A promising example is the proposed VERT-Infra initiative, which integrates NDBs directly into the multilateral funding structure drawing on their respective comparative advantages. Another great example is the DBSA Climate Finance Facility, a blended finance facility which has been part funded by the GCF.
Action is required at the country level too. Governments need to integrate ‘good’ NDBs into national climate change policy and planning frameworks. This will help position NDBs and connect them to international climate funds. NDBs can also be more proactive, for example, by developing climate-smart policies and investment strategies and reaching out to their National Designated Authority to secure nomination for GCF accreditation.
NDBs should also be integrated into country plans to implement the UNFCCC Paris Agreement. There is an opportunity for some countries to do this later this year as part of the COP26 process, but they would need to act quickly. Failing that, countries should target the 2025 submission round.
The international community should not shy away from NDBs. Support not only helps these institutions to become strong local partners, but it can help shield NDBs from political interference and incentivise governance reform. We found many good examples of this kind of support yielding positive results, such as:
- the development of project finance capacity and pipeline development as was the case with the Inter-American Development Bank (IADB), International Finance Cooperation (IFC) and Nacional Financiera (NAFIN) and the development of the wind market in Mexico;
- IADB’s support to Banobras in Mexico to develop social and environmental risk assessment;
- the GCF’s Readiness Programme which helps institutions ‘get fit’ for accreditation.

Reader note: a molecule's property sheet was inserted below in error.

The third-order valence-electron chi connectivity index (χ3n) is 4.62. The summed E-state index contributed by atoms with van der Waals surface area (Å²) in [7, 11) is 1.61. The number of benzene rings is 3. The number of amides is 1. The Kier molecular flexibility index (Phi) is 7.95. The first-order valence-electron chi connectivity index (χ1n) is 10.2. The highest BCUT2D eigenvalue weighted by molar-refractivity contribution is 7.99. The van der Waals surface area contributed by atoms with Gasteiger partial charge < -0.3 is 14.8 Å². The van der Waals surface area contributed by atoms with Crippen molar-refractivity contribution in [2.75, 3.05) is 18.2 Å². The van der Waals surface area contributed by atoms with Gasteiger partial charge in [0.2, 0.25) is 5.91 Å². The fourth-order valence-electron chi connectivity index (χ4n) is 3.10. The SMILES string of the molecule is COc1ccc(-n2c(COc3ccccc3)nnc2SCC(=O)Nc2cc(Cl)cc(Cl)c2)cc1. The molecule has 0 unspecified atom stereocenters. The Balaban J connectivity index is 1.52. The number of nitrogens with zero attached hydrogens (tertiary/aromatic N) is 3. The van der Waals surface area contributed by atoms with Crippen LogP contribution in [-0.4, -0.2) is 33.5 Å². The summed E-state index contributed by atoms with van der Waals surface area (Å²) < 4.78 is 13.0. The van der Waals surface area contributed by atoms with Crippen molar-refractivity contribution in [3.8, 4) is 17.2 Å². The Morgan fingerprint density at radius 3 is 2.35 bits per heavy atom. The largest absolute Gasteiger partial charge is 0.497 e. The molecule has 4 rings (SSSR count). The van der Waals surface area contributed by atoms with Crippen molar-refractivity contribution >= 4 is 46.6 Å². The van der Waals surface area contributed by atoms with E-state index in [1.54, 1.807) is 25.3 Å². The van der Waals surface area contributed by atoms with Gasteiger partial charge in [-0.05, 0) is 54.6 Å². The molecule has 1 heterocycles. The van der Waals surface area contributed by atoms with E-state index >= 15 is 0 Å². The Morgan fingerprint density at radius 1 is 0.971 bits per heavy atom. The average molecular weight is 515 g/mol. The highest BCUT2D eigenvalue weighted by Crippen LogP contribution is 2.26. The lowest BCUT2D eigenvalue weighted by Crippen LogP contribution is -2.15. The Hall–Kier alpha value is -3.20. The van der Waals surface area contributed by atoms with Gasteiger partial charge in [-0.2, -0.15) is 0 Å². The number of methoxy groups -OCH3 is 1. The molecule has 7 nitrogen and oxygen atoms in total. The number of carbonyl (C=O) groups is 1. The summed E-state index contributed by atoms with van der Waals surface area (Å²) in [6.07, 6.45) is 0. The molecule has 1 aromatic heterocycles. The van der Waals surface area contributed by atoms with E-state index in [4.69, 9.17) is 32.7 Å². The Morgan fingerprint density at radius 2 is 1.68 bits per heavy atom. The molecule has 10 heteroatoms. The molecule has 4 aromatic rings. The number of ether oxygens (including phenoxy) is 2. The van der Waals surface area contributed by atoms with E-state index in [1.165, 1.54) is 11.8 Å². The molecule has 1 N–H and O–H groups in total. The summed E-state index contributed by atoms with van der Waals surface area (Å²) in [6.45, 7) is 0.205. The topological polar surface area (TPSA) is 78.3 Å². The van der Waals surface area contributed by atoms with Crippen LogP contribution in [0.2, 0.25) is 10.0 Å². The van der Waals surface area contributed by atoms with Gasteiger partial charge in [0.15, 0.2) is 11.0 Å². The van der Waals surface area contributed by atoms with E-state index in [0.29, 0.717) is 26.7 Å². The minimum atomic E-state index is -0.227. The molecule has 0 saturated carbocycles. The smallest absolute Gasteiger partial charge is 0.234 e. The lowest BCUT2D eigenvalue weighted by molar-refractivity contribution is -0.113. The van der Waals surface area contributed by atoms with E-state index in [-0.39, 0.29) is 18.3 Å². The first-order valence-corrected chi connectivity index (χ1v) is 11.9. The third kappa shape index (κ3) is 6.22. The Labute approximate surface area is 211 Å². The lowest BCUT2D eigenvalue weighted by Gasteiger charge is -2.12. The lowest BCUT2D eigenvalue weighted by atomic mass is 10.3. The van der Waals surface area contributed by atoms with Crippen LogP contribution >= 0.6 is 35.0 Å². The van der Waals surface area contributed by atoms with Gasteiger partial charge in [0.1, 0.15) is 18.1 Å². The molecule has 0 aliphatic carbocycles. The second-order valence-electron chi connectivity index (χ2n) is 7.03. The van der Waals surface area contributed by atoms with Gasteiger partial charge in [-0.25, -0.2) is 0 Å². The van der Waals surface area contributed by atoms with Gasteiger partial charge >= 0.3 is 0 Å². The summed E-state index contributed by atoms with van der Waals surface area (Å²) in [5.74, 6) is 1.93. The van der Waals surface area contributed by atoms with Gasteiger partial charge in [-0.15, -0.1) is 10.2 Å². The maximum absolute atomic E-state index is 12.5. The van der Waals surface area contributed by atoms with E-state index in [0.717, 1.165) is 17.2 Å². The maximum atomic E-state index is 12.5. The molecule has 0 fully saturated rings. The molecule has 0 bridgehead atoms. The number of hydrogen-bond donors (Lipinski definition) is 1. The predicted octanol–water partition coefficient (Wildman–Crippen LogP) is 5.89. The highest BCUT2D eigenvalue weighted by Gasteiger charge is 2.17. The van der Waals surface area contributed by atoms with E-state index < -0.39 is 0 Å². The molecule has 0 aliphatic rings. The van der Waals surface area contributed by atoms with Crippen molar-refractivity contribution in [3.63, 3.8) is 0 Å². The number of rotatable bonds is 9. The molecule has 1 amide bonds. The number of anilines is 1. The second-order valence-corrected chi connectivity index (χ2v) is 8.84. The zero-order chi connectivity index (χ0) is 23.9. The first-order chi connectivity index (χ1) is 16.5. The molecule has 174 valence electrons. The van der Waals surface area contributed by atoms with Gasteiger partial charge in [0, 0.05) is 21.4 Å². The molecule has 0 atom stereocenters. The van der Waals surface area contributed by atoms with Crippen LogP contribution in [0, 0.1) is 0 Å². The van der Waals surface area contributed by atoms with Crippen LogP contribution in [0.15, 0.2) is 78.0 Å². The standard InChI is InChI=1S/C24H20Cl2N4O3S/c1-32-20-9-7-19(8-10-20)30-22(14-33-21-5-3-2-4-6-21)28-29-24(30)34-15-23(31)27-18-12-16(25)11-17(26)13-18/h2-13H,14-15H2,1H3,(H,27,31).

3. Ease accreditation requirements
Although the GCF accreditation process has generally helped NDBs to improve their financial, environmental, social and governance (ESG) management, the overwhelming consensus is that the process is unwieldly. Many simply do not have the capacity to meet the requirements.
One accredited NDB, for example, told us during our research that the process took three years. Another shared that they had sent over 10,000 pages of documents, and many in Latin America raised the issue that all the documents had to be submitted in English. Some even questioned whether it was worth the ‘pain’ given the potential size of GCF commitment relative to their loan book.
The GCF’s recent replenishment means it is currently the largest global climate fund, and so this issue needs to be addressed. These issues are known, and reform is underway. Keeping NDBs in mind, the GCF could:
- undertake a review of accreditation barriers in consultation with regional NDB associations;
- explore how to prioritise NDB accreditation whilst balancing GCF financial management and ESG needs;
- and develop new forms of access under the recently approved GCF project-specific approach.
We need much bolder action to tackle and adapt to climate change. This includes a shift in mindset from the international community who need to take a leap of faith and engage with NDBs.